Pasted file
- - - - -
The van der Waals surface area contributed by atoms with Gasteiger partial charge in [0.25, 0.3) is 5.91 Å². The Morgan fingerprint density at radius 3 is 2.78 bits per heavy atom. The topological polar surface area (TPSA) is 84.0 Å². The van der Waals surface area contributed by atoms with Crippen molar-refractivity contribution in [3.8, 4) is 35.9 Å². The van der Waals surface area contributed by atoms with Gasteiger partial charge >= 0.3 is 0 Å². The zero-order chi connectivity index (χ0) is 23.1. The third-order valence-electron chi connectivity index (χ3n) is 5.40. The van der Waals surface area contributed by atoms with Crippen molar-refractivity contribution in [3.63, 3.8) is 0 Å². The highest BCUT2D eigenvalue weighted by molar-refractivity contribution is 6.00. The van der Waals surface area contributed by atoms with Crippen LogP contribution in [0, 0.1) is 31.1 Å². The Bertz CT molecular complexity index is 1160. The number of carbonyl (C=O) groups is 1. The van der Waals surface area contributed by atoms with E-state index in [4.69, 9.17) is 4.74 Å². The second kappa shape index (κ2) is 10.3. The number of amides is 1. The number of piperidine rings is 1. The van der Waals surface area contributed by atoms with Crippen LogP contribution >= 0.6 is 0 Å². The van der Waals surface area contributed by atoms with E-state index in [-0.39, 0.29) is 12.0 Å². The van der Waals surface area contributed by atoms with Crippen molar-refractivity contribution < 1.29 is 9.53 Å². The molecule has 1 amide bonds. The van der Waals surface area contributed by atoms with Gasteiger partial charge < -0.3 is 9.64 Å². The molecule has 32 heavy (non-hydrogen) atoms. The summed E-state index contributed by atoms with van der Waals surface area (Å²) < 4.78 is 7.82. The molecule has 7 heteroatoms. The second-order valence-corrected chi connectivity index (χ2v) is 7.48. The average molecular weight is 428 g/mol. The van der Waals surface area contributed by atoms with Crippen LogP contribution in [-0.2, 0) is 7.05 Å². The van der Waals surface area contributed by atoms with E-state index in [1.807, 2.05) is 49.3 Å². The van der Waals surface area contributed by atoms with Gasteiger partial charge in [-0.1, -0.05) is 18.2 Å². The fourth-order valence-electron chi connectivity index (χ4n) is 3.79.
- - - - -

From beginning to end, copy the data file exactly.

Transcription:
The van der Waals surface area contributed by atoms with Gasteiger partial charge in [0.25, 0.3) is 5.91 Å². The Morgan fingerprint density at radius 3 is 2.78 bits per heavy atom. The topological polar surface area (TPSA) is 84.0 Å². The van der Waals surface area contributed by atoms with Crippen molar-refractivity contribution in [3.8, 4) is 35.9 Å². The van der Waals surface area contributed by atoms with Gasteiger partial charge >= 0.3 is 0 Å². The zero-order chi connectivity index (χ0) is 23.1. The third-order valence-electron chi connectivity index (χ3n) is 5.40. The van der Waals surface area contributed by atoms with Crippen molar-refractivity contribution in [3.63, 3.8) is 0 Å². The highest BCUT2D eigenvalue weighted by molar-refractivity contribution is 6.00. The van der Waals surface area contributed by atoms with Crippen LogP contribution in [0, 0.1) is 31.1 Å². The Bertz CT molecular complexity index is 1160. The number of carbonyl (C=O) groups is 1. The van der Waals surface area contributed by atoms with E-state index in [4.69, 9.17) is 4.74 Å². The second kappa shape index (κ2) is 10.3. The number of amides is 1. The number of piperidine rings is 1. The van der Waals surface area contributed by atoms with Crippen LogP contribution >= 0.6 is 0 Å². The van der Waals surface area contributed by atoms with E-state index in [-0.39, 0.29) is 12.0 Å². The van der Waals surface area contributed by atoms with Crippen molar-refractivity contribution < 1.29 is 9.53 Å². The molecule has 1 amide bonds. The van der Waals surface area contributed by atoms with Gasteiger partial charge < -0.3 is 9.64 Å². The molecule has 32 heavy (non-hydrogen) atoms. The summed E-state index contributed by atoms with van der Waals surface area (Å²) < 4.78 is 7.82. The molecule has 7 heteroatoms. The second-order valence-corrected chi connectivity index (χ2v) is 7.48. The average molecular weight is 428 g/mol. The van der Waals surface area contributed by atoms with Crippen LogP contribution in [-0.2, 0) is 7.05 Å². The van der Waals surface area contributed by atoms with E-state index in [1.807, 2.05) is 49.3 Å². The van der Waals surface area contributed by atoms with Gasteiger partial charge in [-0.1, -0.05) is 18.2 Å². The fourth-order valence-electron chi connectivity index (χ4n) is 3.79.